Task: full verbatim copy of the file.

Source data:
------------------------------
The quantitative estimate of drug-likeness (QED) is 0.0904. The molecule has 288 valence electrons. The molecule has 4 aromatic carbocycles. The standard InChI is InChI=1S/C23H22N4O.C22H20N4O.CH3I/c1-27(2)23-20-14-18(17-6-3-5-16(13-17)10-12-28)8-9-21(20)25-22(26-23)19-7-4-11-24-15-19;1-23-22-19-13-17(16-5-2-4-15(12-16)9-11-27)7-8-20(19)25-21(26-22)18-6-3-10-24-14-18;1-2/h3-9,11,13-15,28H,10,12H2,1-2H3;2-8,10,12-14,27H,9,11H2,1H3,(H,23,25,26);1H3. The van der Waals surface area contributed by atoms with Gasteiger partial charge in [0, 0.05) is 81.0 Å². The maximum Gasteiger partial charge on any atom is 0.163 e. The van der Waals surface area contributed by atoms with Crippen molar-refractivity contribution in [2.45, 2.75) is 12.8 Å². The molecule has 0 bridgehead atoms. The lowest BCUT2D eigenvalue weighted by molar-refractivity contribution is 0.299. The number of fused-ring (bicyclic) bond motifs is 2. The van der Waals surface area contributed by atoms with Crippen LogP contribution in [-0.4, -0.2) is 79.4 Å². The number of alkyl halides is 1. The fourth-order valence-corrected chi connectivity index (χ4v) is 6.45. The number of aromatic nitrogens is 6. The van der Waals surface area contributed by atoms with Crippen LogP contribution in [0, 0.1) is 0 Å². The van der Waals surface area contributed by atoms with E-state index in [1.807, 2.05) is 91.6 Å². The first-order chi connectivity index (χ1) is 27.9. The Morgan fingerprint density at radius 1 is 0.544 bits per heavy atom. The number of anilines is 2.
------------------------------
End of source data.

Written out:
The quantitative estimate of drug-likeness (QED) is 0.0904. The molecule has 288 valence electrons. The molecule has 4 aromatic carbocycles. The standard InChI is InChI=1S/C23H22N4O.C22H20N4O.CH3I/c1-27(2)23-20-14-18(17-6-3-5-16(13-17)10-12-28)8-9-21(20)25-22(26-23)19-7-4-11-24-15-19;1-23-22-19-13-17(16-5-2-4-15(12-16)9-11-27)7-8-20(19)25-21(26-22)18-6-3-10-24-14-18;1-2/h3-9,11,13-15,28H,10,12H2,1-2H3;2-8,10,12-14,27H,9,11H2,1H3,(H,23,25,26);1H3. The van der Waals surface area contributed by atoms with Gasteiger partial charge in [0, 0.05) is 81.0 Å². The maximum Gasteiger partial charge on any atom is 0.163 e. The van der Waals surface area contributed by atoms with Crippen molar-refractivity contribution in [2.45, 2.75) is 12.8 Å². The molecule has 0 bridgehead atoms. The lowest BCUT2D eigenvalue weighted by molar-refractivity contribution is 0.299. The number of fused-ring (bicyclic) bond motifs is 2. The van der Waals surface area contributed by atoms with Crippen LogP contribution in [-0.4, -0.2) is 79.4 Å². The number of alkyl halides is 1. The fourth-order valence-corrected chi connectivity index (χ4v) is 6.45. The number of aromatic nitrogens is 6. The van der Waals surface area contributed by atoms with Crippen LogP contribution in [0, 0.1) is 0 Å². The van der Waals surface area contributed by atoms with E-state index in [1.807, 2.05) is 91.6 Å². The first-order chi connectivity index (χ1) is 27.9. The Morgan fingerprint density at radius 1 is 0.544 bits per heavy atom. The number of anilines is 2.